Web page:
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UNESCO has added 19 new sites and extended another to its coveted World Heritage list this summer.
The United Nations cultural agency's World Heritage Committee recently met in Bahrain to agree on which landmarks should be given legal protection under international treaties.
In addition to Mexico's Tehuacan-Cuicatlan Valley, newcomers include Germany's Naumburg Cathedral, Fanjingshan, China and Turkey's Gobekli Tepe, also known as Potbelly Hill. The latter recently reopened to visitors following construction on its roof, according to ABC News.
Originally built during the 13th century, the Naumburg Cathedral and surrounding medieval buildings are already well-established on tourists' radar, attracting approximately 1.6 million visitors each year.
The new sites join a prestigious group that already includes iconic landmarks such as the Galapagos Islands and the pyramids of Egypt.
Of the 20 new additions, 13 were selected for their cultural significance. Three were chosen for their natural heritage, three others were added as mixed heritage sites and significant boundary modifications were made to Russia's Bikin River Valley.
The complete list includes the following sites: Oman's ancient city of Qalhat; the Caliphate city of Medina Azahara in Spain; hidden Christian sites in Japan's Nagasaki region; the industrial city of Ivrea in Italy; Korea's Sansa Buddhist mountain monasteries; Kenya's Thimlich Ohinga archaeological site; the Sassanid landscape of Iran's Fars region; the archaeological border complex of Hedeby and the Danevirke in Germany; Saudi Arabia's Al-Ahsa Oasis; Greenland's Aasivissuit-Nipisat Inuit hunting ground; Victorian Gothic and Art Deco ensembles of Mumbai; South Africa's Barberton Makhonjwa Mountains; France's Chaine des Puys volcanoes and the Limagne fault; Chiribiquete National Park in the Colombian Amazon and Canada's Pimachiowin Aki.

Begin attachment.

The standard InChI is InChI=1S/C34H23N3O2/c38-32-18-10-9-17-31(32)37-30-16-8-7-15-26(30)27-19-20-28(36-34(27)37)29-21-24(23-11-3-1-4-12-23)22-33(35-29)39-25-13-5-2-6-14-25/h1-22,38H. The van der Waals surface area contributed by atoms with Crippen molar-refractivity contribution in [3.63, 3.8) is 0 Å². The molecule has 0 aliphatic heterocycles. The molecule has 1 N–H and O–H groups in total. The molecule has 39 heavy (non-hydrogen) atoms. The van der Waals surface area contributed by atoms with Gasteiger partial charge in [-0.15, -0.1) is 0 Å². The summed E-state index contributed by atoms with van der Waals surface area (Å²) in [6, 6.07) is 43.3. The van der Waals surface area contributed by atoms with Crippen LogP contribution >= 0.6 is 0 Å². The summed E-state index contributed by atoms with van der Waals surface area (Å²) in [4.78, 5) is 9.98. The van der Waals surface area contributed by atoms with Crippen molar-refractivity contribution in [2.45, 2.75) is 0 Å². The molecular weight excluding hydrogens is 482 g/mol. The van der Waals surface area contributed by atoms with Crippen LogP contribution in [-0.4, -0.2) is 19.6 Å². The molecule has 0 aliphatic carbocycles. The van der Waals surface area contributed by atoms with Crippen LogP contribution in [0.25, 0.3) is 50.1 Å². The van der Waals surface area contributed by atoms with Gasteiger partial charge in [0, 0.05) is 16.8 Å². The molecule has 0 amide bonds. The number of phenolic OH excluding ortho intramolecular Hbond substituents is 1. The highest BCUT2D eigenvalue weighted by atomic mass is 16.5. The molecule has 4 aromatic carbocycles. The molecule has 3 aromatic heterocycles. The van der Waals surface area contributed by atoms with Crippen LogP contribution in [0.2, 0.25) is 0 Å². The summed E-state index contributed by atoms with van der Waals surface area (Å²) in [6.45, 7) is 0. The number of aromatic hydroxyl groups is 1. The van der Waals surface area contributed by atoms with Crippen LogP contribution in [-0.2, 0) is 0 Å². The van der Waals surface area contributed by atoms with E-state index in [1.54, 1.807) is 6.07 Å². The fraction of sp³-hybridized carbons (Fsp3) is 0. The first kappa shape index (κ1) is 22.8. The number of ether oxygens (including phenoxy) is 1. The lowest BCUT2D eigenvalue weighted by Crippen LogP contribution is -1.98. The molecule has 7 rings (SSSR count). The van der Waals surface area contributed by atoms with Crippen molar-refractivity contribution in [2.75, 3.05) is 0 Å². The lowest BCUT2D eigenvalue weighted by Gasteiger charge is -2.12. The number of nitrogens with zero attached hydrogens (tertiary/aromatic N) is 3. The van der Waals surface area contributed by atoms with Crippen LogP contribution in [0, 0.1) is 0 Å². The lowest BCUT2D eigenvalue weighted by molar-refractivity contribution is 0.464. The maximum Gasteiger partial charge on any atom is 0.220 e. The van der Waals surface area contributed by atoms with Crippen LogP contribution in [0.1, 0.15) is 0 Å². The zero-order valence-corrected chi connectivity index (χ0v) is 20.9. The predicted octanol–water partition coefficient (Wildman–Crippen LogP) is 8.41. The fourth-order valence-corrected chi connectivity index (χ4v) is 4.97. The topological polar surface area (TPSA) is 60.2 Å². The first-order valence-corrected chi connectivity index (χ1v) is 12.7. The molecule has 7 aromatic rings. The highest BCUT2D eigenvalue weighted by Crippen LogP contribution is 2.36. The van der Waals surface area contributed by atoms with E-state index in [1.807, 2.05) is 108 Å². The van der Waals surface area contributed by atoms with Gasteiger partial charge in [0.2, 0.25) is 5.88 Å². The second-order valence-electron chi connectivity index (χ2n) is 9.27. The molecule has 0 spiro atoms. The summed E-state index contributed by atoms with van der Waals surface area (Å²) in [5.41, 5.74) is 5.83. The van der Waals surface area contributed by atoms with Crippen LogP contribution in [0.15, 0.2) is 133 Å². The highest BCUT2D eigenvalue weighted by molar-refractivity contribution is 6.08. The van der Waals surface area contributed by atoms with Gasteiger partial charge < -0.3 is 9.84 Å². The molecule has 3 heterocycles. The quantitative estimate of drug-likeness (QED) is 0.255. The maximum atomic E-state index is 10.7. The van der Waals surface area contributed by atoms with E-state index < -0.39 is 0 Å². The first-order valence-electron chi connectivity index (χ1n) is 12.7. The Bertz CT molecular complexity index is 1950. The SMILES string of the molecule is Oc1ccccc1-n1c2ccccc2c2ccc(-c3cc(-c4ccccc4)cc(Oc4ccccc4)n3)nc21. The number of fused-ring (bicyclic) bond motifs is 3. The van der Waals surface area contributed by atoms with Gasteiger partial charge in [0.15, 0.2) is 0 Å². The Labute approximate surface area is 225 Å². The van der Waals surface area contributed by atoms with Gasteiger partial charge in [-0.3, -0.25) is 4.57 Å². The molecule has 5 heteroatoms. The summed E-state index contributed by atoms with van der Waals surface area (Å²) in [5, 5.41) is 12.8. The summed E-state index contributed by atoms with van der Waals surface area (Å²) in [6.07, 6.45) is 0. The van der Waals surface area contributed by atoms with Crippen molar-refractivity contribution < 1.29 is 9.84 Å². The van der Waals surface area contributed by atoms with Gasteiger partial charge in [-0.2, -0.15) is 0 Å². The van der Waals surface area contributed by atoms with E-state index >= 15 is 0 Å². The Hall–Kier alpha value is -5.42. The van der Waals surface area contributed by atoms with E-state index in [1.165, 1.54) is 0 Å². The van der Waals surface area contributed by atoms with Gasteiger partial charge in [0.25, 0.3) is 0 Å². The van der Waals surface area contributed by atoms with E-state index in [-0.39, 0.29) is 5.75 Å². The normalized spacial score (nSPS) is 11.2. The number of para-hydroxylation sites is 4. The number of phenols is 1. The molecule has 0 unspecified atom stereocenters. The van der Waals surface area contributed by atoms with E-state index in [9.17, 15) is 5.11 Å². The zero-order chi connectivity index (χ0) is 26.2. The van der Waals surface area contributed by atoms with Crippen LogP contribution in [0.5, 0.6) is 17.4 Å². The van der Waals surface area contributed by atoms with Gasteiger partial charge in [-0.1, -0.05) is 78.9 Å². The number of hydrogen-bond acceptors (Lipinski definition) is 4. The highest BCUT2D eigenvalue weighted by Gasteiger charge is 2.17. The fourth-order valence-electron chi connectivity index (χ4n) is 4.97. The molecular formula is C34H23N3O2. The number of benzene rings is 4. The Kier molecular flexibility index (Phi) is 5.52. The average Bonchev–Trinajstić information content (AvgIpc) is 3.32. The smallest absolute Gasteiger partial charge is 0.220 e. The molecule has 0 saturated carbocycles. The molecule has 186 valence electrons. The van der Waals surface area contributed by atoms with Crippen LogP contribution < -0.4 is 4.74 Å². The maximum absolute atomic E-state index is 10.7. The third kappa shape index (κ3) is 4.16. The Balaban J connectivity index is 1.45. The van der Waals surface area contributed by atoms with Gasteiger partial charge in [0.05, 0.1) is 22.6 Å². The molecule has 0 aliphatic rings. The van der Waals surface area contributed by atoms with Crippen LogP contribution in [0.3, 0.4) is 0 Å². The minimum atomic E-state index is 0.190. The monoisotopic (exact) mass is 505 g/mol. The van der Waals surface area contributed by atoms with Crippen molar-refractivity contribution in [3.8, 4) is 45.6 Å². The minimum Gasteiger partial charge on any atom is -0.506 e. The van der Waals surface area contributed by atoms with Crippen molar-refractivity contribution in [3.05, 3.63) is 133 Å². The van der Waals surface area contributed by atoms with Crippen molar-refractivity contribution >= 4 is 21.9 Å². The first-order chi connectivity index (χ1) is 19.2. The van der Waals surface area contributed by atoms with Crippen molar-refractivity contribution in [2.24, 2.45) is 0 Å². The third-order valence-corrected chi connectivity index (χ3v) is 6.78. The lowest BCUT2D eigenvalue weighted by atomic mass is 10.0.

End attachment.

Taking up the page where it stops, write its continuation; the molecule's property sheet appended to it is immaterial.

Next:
Meanwhile, Kenya's Lake Turkana National Parks was inscribed to the list of World Heritage in Danger and the Belize Barrier Reef Reserve System was removed from the list of sites under threat.
The World Heritage list now includes 1,092 sites in 167 countries.
A Maryland native and wanderer who has lived across the U.S. from North Carolina to SoCal, Patrick Clarke graduated from Towson...
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